The following are examples of eligible grant projects. Your project must provide one or more of the following: storm water quality information and education; household hazardous waste information and education; business storm water pollution prevention assistance and education; environmental restoration, enhancement, and preservation; or environmental assessment.
Public Information Projects
• Develop and distribute a public service announcement about storm water pollution prevention
• Develop and distribute fact sheets about preventing pollution, such as how to read and follow pesticide labels, including how to properly dispose of empty containers
• Create a calendar about water quality or pollution prevention
• Take a class on a field trip to learn about storm water ponding basins, creeks, and the San Joaquin River
• Purchase watershed or groundwater educational resources your school or district
• Conduct teacher in-services to learn about water resources and available curricula
• Create a local version of a pollution prevention computer game or learning materials from other areas
Community Involvement Projects
• Conduct watershed tours or field trips
• Recruit volunteers to adhere “No Dumping – Protect Your Water” signs on storm drain inlets
• Hold a watershed or pollution prevention symposium
Business Outreach Projects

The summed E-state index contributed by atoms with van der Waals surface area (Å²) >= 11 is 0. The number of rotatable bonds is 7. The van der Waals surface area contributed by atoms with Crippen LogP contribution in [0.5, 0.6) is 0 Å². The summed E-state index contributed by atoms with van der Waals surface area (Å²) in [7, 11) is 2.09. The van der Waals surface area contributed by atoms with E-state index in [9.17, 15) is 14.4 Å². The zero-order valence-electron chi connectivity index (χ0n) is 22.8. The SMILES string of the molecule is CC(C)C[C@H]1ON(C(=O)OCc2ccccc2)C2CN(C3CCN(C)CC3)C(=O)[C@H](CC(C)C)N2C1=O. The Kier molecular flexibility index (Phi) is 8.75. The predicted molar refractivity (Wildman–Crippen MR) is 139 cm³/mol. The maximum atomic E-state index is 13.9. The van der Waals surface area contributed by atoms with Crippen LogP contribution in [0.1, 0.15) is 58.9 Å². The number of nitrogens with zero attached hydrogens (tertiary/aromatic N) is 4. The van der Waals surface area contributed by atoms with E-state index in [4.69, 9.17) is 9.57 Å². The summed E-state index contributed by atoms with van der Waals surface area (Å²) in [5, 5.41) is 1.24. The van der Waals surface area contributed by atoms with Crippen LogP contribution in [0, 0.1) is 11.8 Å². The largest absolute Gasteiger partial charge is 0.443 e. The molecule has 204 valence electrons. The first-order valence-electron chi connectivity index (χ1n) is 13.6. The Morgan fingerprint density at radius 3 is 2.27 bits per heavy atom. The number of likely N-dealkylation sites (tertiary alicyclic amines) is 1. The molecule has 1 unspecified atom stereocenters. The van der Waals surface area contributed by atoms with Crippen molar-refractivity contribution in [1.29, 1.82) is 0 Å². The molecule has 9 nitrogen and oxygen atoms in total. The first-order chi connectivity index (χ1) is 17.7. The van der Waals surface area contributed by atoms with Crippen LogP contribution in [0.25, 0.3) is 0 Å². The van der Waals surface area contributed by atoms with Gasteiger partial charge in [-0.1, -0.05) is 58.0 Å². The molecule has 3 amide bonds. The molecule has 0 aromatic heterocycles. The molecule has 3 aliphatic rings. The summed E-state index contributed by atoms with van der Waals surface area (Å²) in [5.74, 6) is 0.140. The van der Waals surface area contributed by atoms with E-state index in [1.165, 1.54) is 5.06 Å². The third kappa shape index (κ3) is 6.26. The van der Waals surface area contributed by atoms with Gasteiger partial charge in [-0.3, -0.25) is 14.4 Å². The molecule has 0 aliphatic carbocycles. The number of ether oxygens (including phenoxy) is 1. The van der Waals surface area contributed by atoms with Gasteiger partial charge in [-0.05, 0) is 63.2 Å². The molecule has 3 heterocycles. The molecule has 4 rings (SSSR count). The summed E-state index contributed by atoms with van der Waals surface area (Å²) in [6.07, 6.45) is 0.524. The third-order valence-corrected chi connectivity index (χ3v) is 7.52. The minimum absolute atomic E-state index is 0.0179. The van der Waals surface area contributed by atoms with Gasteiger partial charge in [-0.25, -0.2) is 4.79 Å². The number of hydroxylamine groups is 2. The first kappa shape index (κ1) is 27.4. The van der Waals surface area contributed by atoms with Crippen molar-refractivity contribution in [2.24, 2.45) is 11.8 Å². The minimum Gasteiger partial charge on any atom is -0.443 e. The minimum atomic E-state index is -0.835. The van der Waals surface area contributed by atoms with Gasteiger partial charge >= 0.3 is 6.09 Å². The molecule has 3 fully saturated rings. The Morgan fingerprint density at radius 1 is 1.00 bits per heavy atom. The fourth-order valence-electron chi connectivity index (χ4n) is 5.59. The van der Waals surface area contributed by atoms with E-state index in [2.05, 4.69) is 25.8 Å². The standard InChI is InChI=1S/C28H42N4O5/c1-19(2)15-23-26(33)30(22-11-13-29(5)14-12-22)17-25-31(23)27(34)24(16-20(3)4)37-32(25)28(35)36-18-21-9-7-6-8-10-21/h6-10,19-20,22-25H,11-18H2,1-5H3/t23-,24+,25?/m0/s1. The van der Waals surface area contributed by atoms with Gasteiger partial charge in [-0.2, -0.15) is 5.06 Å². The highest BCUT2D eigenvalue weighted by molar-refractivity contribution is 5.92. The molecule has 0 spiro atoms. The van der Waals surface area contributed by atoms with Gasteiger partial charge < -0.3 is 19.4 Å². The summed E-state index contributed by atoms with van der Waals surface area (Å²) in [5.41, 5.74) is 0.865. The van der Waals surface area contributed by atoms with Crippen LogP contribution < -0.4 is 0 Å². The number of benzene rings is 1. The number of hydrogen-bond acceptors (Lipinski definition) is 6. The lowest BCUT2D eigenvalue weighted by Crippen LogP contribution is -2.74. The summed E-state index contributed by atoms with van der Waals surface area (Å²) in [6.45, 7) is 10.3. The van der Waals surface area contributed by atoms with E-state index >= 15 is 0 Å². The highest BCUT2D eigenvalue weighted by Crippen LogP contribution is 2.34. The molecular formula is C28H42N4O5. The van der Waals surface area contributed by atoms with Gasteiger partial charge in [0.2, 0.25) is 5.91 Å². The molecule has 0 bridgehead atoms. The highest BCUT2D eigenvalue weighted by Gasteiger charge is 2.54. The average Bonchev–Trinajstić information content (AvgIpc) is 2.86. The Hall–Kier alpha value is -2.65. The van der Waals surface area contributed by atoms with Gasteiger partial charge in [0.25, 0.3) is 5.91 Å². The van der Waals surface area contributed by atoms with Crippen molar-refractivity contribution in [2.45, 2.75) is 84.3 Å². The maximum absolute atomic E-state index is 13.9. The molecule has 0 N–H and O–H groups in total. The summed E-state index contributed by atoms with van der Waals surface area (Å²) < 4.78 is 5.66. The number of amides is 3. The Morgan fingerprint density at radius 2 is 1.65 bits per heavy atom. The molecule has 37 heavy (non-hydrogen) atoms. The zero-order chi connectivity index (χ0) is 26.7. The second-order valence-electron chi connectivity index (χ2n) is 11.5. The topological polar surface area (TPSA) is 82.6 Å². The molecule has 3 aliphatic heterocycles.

• Sponsor workshops to assist businesses in understanding environmental protection laws and regulations
• Create and distribute promotional items to remind employees of the need to prevent pollution
Enhancement and Restoration Projects
• Remove non-native species and re-vegetate an area along the San Joaquin River, local creek or trail
• Coordinate clean-up days along a trail, a creek or at the San Joaquin River
Environmental Assessment Projects
• Record waterfowl and wildlife species and populations in and near a water body over time
• Monitor a water body for basic water quality indicators over time
• Establish a record of plant and wildlife diversity in an area near a water body
The District is always open to new ideas and encourages innovation! If you have any questions about Clean Storm Water Grants or need assistance with your application, please call Paige Moretto at the Fresno Metropolitan Flood Control District: (559) 456-3292, or e-mail: Paigem@fresnofloodcontrol.org.
GRANT APPLICATION EVALUATION